es, the rumors are true: these guys can play. And if somehow the upside-down V you see above hasn’t already given me away, I dig that. But I’d also feel low down and disingenuous calling them “sick” without first describing how Mirrored fills to corpulence the boundaries of that emaciated term. One way: Battles unite process and expression, making playing that’s as quantized and mechanical as Kraftwerk sound as wild and urgent as Albert Ayler. How sick is that? Better question: How is that sick?
If you spent any time with the band’s proudly abstruse B and C EPs from 2004, which Warp last year consolidated into one double-disc issue, you know the basic score: burly riffs, muscular grooves, some odd time, loud, not particularly tuneful—and mischievously approachable considering all that. With that foreknowledge, Mirrored might give you pause.
That (welcome) change owes partly to the added element of Tyondai Braxton’s voice, which helps rein in this formerly ’roided-up quartet. When Ty performs solo, sitting Indian-style behind a croissant of boxes and wires, he could be an out-of-sync YouTube clip of himself. You see him move his mouth, but the corresponding sound doesn’t arrive for a few seconds, time enough for it to have undergone a total transformation. Sound so doctored and dispossessed can assume its own life, but Braxton claims the steadiest invisible hand this side of Fennesz, and he works it to beguile us to pieces.
Vocals (maybe) and all manners of rasping, wheezing, and mind-squeezing delay FX aside, Mirrored doesn’t seem to wave many wands, not at first. It hits the tongue as pipe-bending math rock that leaves little to chance. Me, I’m usually skeptical of such power postures; I believe that, where art’s the aim, the wand is at least as important as the pick.
But yeah, Battles get that. What’s more, they’re good enough to reverse the terms of the relationship and put the wand in service of the pick. By that I mean they manipulate—better than any band I can think of—the tension between the ecstatic, undisciplined glossolalia of the imagination and the voice that makes those raw materials stand to and march.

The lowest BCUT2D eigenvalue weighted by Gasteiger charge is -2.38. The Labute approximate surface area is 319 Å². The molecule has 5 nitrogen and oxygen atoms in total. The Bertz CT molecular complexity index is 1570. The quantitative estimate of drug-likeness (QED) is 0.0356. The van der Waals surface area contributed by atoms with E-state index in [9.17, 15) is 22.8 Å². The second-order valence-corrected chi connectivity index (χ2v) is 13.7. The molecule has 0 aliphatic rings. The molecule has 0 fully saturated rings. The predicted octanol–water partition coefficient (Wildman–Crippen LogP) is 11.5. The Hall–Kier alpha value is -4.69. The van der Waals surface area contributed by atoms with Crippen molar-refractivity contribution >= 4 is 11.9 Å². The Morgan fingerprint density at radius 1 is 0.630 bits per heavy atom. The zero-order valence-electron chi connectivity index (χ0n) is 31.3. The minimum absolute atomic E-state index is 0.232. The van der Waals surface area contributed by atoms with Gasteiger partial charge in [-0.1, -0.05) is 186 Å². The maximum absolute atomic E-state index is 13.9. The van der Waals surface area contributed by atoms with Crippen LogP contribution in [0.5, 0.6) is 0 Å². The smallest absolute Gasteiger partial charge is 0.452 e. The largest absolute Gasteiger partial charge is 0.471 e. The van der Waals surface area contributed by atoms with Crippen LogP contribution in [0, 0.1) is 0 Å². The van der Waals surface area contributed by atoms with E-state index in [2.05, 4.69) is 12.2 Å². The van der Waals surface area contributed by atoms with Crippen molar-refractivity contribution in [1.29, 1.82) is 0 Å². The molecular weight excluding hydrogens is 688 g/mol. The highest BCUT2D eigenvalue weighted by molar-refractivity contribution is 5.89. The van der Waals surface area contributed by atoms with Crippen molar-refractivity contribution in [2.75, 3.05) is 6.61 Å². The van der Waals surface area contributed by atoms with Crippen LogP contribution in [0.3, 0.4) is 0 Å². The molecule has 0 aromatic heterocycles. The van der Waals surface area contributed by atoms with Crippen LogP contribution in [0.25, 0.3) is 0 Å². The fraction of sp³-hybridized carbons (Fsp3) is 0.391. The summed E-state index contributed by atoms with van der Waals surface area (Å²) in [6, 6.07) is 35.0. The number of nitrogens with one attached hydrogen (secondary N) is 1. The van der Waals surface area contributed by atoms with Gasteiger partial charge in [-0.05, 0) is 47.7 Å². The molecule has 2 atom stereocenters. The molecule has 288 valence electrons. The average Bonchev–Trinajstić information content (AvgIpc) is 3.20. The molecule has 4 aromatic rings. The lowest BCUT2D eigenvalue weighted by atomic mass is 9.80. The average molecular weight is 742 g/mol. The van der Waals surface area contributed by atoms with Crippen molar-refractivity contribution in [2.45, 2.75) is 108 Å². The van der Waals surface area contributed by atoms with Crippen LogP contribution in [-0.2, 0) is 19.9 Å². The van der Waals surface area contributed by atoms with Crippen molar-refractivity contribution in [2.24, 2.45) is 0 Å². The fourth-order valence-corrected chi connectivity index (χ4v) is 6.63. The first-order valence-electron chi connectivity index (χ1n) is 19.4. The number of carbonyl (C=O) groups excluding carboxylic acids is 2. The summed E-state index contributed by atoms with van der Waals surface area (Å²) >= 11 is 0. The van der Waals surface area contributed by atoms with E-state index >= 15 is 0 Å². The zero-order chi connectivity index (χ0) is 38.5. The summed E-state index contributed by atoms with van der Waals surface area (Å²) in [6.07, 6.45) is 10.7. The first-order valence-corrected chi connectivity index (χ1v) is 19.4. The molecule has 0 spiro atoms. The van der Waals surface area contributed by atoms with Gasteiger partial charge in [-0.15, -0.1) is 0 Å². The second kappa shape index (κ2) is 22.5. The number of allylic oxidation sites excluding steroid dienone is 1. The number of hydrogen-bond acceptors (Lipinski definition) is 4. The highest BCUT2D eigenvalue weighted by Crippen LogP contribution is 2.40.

Ignore the title “Race In”—the opener takes a cool two minutes to get motoring, introducing its constituent parts one by one until…boom. There’s a big boom. It’s a transparent momentum-building tactic, sure, but not pointlessly so: by forcing us to dwell on each individual line, Battles create the impression of a jumble of aphorisms. By then disciplining that jumble, they make the two phases of artistic creation talk to one another. And like pretty much everything Battles create, the conversation fucking rocks.
Here’s a fact: Battles rock, and rocking—true rocking, a virtuosity with something to say—can’t be faked. Most players work for years before they can play a simple note with any semblance of authority, to say nothing of actually making music. We tend to scoff at technical proficiency or, worse, to vilify it as narcissistic, but these are Whole Foods chops—safe-for-consumption because labeled Organic. Battles, as a release valve for the indieverse’s pent-up anxiety over proficiency, won’t be loved or even dug—they’ll be worshipped. Mirrored has the makings of total cult-of-genius shit.
That’s no reason to begrudge them the indie fame they’re likely to catch, though. John Stanier mounts his (very large) crash cymbal a good three feet above the rest of his kit. To hit it he almost has to lunge. Do I need to explain what this says about consumption, about superabundance, about greed? Hanging your metal up in Yao Ming air looks rad and gets the crowd fired, for sure, but it also drives home a point about earning your sound, going broke rather than going home, avoiding blasé and entitled like the plagues they are.
And such is the condition of Mirrored: plague-free, yet always sick. Between the world-swallowing longer cuts (viz. club hit “Atlas,” here pried open by a mewling three-minute vamp, and penultimate track “Tij,” Mirrored’s primal-man moment) one finds a sub-album of short songs that ski off-piste. “Snare Hanger” intimates classic BTTLS call-and-response before recostuming as—what else?—a feather-footed carnival punk romp that hitches plinky XTC keybs to Futureheads vocal rounds. “Rainbow” spends an eternity just getting down low enough to be able to explode properly: like a marriage, or a pact with Satan, the eruption at 5:27 isn’t the sort of thing you leap into unprepared. Flipside’s the hypnotic-if-you-want-it-to-be slow burn of “Bad Trails,” which loses drums to make room for bird chirps and velvety guitar peals.
Having spent a month with this record, I’m beginning to wonder if maybe the band name—“Battles”—is more than just first-glance significant after all. Back in the more macho EP days, I read it as a call to arms, but I never knew what against. Now I’m pretty sure it’s meant as an exhortation to treat the aesthetic experience with a relentless passion bordering on fervor, to create as if the stakes have never been higher, even if they have. Oh, but fuck what it means—that’s just what Mirrored does.
Reviewed by: Sam Ubl
Reviewed on: 2007-05-21